Colorado Association of REALTORS | Fast-paced spring housing market never arrived; Smaller pool of buyers starting to have a little more ‘fun’
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Fast-paced spring housing market never arrived; Smaller pool of buyers starting to have a little more ‘fun’

Jul 13 2023

Fast-paced spring housing market never arrived; Smaller pool of buyers starting to have a little more ‘fun’

ENGLEWOOD, CO – The typical fast-paced spring housing market just never materialized as higher interest rates and a less than eager group of potential sellers kept transactions limited and prices steady, according to the latest Market Trends Housing Report and analysis from the Colorado Association of REALTORS® (CAR).

Despite the ongoing challenges, a smaller pool of buyers began to have ‘a little bit of fun’ as homes were sitting on the market a little longer and home shoppers enjoyed a little bit of time to analyze the market and seek out desired amenities and conditions. Supporting that buyer fun environment, average days on market hit 26 for the seven-county Denver area and 37 for the entire state, with the “over-asking price, bidding war mentality” of the past few years turning to a “list-price to sale-price ration right at 100%” — meaning, the asking price is the sale price.

“While ‘fun’ presents as subjective, it’s difficult to argue with the fact that it’s not been fun to be a buyer for many years and even the money being thrown at sellers has presented its own set of challenges,” said Denver-area REALTOR® Matthew Leprino.

The combination of conditions in June continued to drag down the CAR Housing Affordability Index, a measure of how affordable a region’s housing is based on interest rates, median sales price, and median income by county. The index for all property types dipped again from May to June and sits at an all-time low for the seven-county Denver-metro region (48), and the statewide index of 51 is the second lowest since CAR began tracking in 2010. A value of 100 means that a family with the median income has exactly enough income to qualify for a mortgage on a median-priced home. An index of 48 signifies that a family earning the median income has only 48% of the income necessary to qualify for a mortgage loan on a median-priced home, assuming a 20% down payment.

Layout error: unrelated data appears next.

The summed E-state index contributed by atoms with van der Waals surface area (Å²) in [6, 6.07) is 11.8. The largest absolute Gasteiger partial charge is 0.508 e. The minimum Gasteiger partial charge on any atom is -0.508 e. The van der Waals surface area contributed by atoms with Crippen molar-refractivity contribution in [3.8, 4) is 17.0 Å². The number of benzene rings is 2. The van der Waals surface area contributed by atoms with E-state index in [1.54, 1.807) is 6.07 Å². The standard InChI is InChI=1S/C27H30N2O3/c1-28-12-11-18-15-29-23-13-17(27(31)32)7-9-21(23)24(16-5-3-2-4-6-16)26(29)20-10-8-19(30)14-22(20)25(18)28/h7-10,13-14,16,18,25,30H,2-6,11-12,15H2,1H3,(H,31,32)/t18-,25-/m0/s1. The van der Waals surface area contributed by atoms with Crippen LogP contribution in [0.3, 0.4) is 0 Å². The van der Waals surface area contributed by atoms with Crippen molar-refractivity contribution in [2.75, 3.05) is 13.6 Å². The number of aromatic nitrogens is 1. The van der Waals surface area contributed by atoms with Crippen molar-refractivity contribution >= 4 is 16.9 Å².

“All in all, the house will sell in three-and-a-half weeks for asking price and it won’t be affordable as compared to our economy via the affordability index,” added Leprino.

“While a slowing market may appear concerning on the surface, it’s crucial to remember that the fast-paced, expensive conditions we’ve experienced over the past few years have been abnormal, and these changes are best characterized as a normalization of the market. Douglas County is and will continue to be one of the most desirable real estate markets in the country, and my outlook on property values is far from worrisome,” said Douglas County-area REALTOR® Cooper Thayer.

“The balancing act of economics and demand for homes will continue to wobble up and down as inflation reduction measures by the Federal Reserve continue to percolate through all the various indices. With overall sales numbers and new listings on the market down, the housing market remains competitive – but not nearly at the frenetic pace of a year ago since the homes available for sale are lingering on the market a bit longer,” said Fort Collins-area REALTOR® Chris Hardy.